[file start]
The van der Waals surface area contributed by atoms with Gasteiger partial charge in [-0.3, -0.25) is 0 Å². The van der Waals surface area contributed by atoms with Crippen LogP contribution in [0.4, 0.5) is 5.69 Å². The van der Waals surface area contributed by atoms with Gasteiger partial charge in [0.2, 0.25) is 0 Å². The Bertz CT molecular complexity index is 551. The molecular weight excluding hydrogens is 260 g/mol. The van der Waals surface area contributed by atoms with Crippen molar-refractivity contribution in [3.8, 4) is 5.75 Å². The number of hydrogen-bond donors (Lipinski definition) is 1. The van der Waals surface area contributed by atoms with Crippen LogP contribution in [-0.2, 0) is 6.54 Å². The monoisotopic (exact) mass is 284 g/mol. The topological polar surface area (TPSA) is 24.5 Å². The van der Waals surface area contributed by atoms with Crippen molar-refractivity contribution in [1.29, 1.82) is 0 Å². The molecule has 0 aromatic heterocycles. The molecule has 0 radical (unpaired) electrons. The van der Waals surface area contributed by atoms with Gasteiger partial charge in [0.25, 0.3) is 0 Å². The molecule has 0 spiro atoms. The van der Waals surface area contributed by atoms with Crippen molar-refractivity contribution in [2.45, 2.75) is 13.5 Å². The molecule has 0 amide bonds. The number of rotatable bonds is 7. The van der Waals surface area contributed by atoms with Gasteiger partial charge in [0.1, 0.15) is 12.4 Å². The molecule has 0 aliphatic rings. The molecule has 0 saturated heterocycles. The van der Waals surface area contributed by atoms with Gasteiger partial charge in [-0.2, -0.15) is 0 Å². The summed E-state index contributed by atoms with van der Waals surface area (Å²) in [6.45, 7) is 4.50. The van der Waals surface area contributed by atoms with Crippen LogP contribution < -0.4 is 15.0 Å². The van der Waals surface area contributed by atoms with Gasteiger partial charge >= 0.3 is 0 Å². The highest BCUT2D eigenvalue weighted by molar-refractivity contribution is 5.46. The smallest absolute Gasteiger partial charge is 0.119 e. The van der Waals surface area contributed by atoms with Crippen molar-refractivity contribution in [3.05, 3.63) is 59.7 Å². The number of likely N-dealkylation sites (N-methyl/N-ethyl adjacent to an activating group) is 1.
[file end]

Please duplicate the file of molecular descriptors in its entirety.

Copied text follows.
The van der Waals surface area contributed by atoms with Gasteiger partial charge in [-0.3, -0.25) is 0 Å². The van der Waals surface area contributed by atoms with Crippen LogP contribution in [0.4, 0.5) is 5.69 Å². The van der Waals surface area contributed by atoms with Gasteiger partial charge in [0.2, 0.25) is 0 Å². The Bertz CT molecular complexity index is 551. The molecular weight excluding hydrogens is 260 g/mol. The van der Waals surface area contributed by atoms with Crippen molar-refractivity contribution in [3.8, 4) is 5.75 Å². The number of hydrogen-bond donors (Lipinski definition) is 1. The van der Waals surface area contributed by atoms with Crippen LogP contribution in [-0.2, 0) is 6.54 Å². The monoisotopic (exact) mass is 284 g/mol. The topological polar surface area (TPSA) is 24.5 Å². The van der Waals surface area contributed by atoms with Crippen molar-refractivity contribution in [1.29, 1.82) is 0 Å². The molecule has 0 aromatic heterocycles. The molecule has 0 radical (unpaired) electrons. The van der Waals surface area contributed by atoms with Gasteiger partial charge in [0.25, 0.3) is 0 Å². The molecule has 0 spiro atoms. The van der Waals surface area contributed by atoms with Crippen molar-refractivity contribution in [2.45, 2.75) is 13.5 Å². The molecule has 0 amide bonds. The number of rotatable bonds is 7. The van der Waals surface area contributed by atoms with Gasteiger partial charge in [0.1, 0.15) is 12.4 Å². The molecule has 0 aliphatic rings. The molecule has 0 saturated heterocycles. The van der Waals surface area contributed by atoms with Gasteiger partial charge in [-0.2, -0.15) is 0 Å². The summed E-state index contributed by atoms with van der Waals surface area (Å²) in [6.45, 7) is 4.50. The van der Waals surface area contributed by atoms with Crippen LogP contribution < -0.4 is 15.0 Å². The van der Waals surface area contributed by atoms with Gasteiger partial charge >= 0.3 is 0 Å². The highest BCUT2D eigenvalue weighted by molar-refractivity contribution is 5.46. The smallest absolute Gasteiger partial charge is 0.119 e. The van der Waals surface area contributed by atoms with Crippen molar-refractivity contribution in [3.05, 3.63) is 59.7 Å². The number of likely N-dealkylation sites (N-methyl/N-ethyl adjacent to an activating group) is 1.